GPR is extremely useful for obtaining a non-invasive image of the shallow sub-surface particularly when detailed positioning of artifacts is the objective. Responding to variations of electrical properties (dialectric constant) GPR measures radar impulses which are triggered by variations of rock properties or the introduction of a foreign object within a homogeneous medium. The stronger the reflection, the greater the difference in the dialectric constant. GPR uses high frequency radio-waves in the range of 10MHz to 2.6GHz. An electromagnetic energy wave is transmitted into sub-surface materials and reflected/refracted and scattered differently, depending on the material’s permittivity.
Ground penetrating radar is a technique capable of mapping interfaces in a cross-sectional format. Typically, radar reflections occur with abrupt changes in moisture content, grain size, porosity, or soil texture. It is a cost-effective, high-resolution method to fully define soil stratigraphy, bedrock interfaces, fracture zones and groundwater surfaces. GPR can be used to study underwater depth, estimate water volumes and reveal sub-bottom stratigraphy. It is the most suitable method to use under frozen conditions. In addition, GPR surveys are often used to locate objects such as buried tanks, fibreglass or plastic lines, and utility corridors. It is also used for forensic and archeology applications to locate buried structures and features.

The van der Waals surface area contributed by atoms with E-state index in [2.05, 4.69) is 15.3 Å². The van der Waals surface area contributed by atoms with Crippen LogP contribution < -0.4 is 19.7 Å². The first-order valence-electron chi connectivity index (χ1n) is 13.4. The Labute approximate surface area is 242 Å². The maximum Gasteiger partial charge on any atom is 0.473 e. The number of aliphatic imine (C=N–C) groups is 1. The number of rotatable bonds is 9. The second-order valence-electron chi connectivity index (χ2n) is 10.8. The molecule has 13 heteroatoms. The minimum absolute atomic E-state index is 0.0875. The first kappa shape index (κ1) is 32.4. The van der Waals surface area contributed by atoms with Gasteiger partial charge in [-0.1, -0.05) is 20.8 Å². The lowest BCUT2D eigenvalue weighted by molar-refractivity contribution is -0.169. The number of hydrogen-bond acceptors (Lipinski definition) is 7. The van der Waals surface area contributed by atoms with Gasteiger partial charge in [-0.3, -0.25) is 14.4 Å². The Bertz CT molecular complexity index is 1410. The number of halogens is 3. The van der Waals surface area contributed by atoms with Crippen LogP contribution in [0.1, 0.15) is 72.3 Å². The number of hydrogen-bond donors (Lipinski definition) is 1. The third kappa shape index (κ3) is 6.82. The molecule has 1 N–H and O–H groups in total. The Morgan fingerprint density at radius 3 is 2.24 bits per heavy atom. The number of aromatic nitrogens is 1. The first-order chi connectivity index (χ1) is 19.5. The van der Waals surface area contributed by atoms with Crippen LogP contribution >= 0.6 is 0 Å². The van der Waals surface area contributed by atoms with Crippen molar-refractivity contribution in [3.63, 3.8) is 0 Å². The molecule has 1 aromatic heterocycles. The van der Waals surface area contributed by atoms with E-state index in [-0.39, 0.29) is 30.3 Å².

Wide Range of Applications
Mapping soil/bedrock interfaces
Define Landfills/Contaminant Plumes
Bathymetry - Depth of Water Measurements
Urban Development and Nondestructive Testing of Structures